I hope you're all enjoying summer (well, at least those of you in the Northern Hemisphere!). These are definitely not "lazy, hazy days" for me. I spent much of our blogging break working on lesson plans for upcoming classes, including a children's writing camp that begins today. (If you'd like to see my summer class offerings, check out my website.)
Today I'm kicking off a series of posts in which we TeachingAuthors talk about a book we recently read or are currently reading. Thanks to the lovely Linda Baie over at TeacherDance, I know about a meme in the blogging community called "It's Monday, What Are You Reading?" hosted at Teach Mentor Texts. I'm happy to have a blog post that qualifies for the roundup!
The book I'd like to discuss is John Green's The Fault in Our Stars (Dutton). Even though this bestseller has been out since 2012 and has been made into a "major motion picture," I didn't get around to reading it till this month. I might not have read it all if it hadn't been selected as one of our Anderson's Bookshop's Not for Kids Only Book Club titles for August.
I'm happy to say that even though I don't typically read or write contemporary young adult novels, I enjoyed this one. I was especially struck by two things right at the beginning:
A. The Author's Note:
In case you haven't read it (or somehow missed the page) the book includes an unusual Author's Note before Chapter One:
Author’s NoteThis is not so much an author’s note as an author’s reminder of what was printed in small type a few pages ago: This book is a work of fiction. I made it up.
Neither novels nor their readers benefit from attempts to divine whether any facts hide inside a story. Such efforts attack the very idea that made-up stories can matter, which is sort of the foundational assumption of our species.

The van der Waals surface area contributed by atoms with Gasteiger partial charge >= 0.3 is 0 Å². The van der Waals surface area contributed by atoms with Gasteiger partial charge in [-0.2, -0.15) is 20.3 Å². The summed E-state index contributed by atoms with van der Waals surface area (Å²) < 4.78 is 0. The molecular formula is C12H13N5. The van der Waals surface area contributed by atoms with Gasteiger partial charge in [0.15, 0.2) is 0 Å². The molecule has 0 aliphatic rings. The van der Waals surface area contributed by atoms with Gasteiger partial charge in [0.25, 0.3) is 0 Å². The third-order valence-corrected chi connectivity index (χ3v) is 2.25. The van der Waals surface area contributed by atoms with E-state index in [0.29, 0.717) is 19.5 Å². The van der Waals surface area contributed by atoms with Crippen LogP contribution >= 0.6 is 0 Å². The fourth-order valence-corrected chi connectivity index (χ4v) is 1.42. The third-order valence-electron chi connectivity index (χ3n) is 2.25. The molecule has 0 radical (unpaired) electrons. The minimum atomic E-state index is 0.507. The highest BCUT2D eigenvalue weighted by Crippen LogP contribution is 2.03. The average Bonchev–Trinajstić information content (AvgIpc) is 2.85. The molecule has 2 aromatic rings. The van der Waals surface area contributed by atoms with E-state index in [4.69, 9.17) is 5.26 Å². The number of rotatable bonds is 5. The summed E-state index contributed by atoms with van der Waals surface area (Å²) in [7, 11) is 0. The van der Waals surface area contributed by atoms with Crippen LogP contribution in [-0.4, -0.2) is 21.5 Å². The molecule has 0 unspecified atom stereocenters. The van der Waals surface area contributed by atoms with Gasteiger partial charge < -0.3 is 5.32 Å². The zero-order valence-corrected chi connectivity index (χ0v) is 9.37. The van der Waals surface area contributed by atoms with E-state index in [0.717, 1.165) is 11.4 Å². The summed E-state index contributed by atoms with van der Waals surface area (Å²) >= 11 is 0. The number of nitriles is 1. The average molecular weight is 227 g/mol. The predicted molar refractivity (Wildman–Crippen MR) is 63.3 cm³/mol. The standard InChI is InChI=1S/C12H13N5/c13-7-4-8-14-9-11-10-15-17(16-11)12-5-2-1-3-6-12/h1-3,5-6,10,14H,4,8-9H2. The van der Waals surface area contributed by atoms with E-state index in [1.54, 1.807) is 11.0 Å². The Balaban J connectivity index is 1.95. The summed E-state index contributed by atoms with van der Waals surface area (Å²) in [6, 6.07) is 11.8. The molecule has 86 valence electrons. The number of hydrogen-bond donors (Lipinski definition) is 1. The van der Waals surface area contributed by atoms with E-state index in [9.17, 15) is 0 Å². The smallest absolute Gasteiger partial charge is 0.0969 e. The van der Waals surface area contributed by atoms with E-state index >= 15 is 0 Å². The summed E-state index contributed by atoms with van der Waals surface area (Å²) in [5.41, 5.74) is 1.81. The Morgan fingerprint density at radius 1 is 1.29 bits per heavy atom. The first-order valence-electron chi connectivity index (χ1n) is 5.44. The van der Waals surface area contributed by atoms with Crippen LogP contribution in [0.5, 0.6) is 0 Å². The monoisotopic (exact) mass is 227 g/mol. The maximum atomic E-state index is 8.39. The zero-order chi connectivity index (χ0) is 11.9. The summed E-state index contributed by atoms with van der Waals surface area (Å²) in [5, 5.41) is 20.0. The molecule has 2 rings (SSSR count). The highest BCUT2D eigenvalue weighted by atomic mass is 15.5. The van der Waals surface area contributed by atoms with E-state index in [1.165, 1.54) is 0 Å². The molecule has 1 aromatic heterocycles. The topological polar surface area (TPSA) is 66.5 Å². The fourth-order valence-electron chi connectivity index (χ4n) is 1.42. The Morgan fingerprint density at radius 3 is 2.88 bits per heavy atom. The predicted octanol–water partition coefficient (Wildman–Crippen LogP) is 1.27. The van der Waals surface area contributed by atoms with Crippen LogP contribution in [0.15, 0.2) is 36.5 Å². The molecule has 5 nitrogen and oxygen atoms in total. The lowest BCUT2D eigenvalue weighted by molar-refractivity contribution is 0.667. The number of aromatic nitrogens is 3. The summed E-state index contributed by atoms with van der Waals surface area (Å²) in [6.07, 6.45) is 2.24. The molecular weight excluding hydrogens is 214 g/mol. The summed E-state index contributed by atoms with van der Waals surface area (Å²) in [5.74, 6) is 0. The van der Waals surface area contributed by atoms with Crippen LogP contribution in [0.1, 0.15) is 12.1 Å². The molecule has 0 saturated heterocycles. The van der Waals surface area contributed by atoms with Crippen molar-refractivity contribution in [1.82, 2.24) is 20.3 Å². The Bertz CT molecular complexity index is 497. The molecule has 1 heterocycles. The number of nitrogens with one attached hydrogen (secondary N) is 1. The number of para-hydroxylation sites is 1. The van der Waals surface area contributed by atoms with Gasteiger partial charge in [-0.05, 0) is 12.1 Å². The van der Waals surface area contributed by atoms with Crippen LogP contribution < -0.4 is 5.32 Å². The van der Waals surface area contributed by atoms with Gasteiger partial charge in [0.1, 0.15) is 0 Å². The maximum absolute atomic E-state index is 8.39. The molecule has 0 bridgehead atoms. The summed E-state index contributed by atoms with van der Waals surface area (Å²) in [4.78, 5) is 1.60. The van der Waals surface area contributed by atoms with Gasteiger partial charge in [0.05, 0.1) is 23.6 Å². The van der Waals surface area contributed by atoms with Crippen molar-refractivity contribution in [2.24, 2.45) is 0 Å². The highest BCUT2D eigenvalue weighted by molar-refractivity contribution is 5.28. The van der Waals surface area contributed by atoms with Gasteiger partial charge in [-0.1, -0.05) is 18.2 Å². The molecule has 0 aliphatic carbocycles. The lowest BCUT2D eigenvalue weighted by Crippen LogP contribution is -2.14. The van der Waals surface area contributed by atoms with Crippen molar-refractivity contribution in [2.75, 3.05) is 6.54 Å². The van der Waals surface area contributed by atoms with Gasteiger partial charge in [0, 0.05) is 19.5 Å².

I appreciate your cooperation in this matter.
This note struck me for two reasons:
- It reminded me of a question I'm often asked. Since my novel, Rosa, Sola, is based on events from my own childhood, readers often want to know how much of the novel "really happened." I think many who ask it are disappointed by my answer: None of it "really happened" because my life events happened to me, not to Rosa Bernardi. I don't think I could have written the story if I hadn't been able to separate myself from my character.
- Green's note made me think more deeply about the nature of fiction and our purposes in reading/writing it. The note also reminded me of something I read years ago--that fiction is about Universal Truths, or "truth with a capital T." As a writer, I sometimes get so caught up in plot and craft, etc., that I can lose sight of the Truth.
B. That a story about cancer and death can be humorous:
From page one of The Fault in Our Stars, I was intrigued by the narrator's wit and voice. It begins:
Late in the winter of my seventeenth year, my mother decided I was depressed, presumably because I rarely left the house, spent quite a lot of time in bed, read the same book over and over, ate infrequently, and devoted quite a bit of my abundant free time to thinking about death.
I have to admit--after first reading this sentence I wasn't completely sure Hazel was being sarcastic. After all, this was a book about a girl with cancer. But it soon became apparent that cancer hadn't killed her sense of humor. That surprised me, as did other things about the book. I'm not going to risk spoiling it for those of you who haven't read the novel yet by telling you what those other things were. I'll just say that I enjoyed the book more than I expected. And, reading as a writer, I learned from it.
I wonder how many of you, our readers, have read Green's book. I'd love to know what you thought of it. And if you have any "summer reading" recommendations, do share them with us.
Happy writing (and reading)!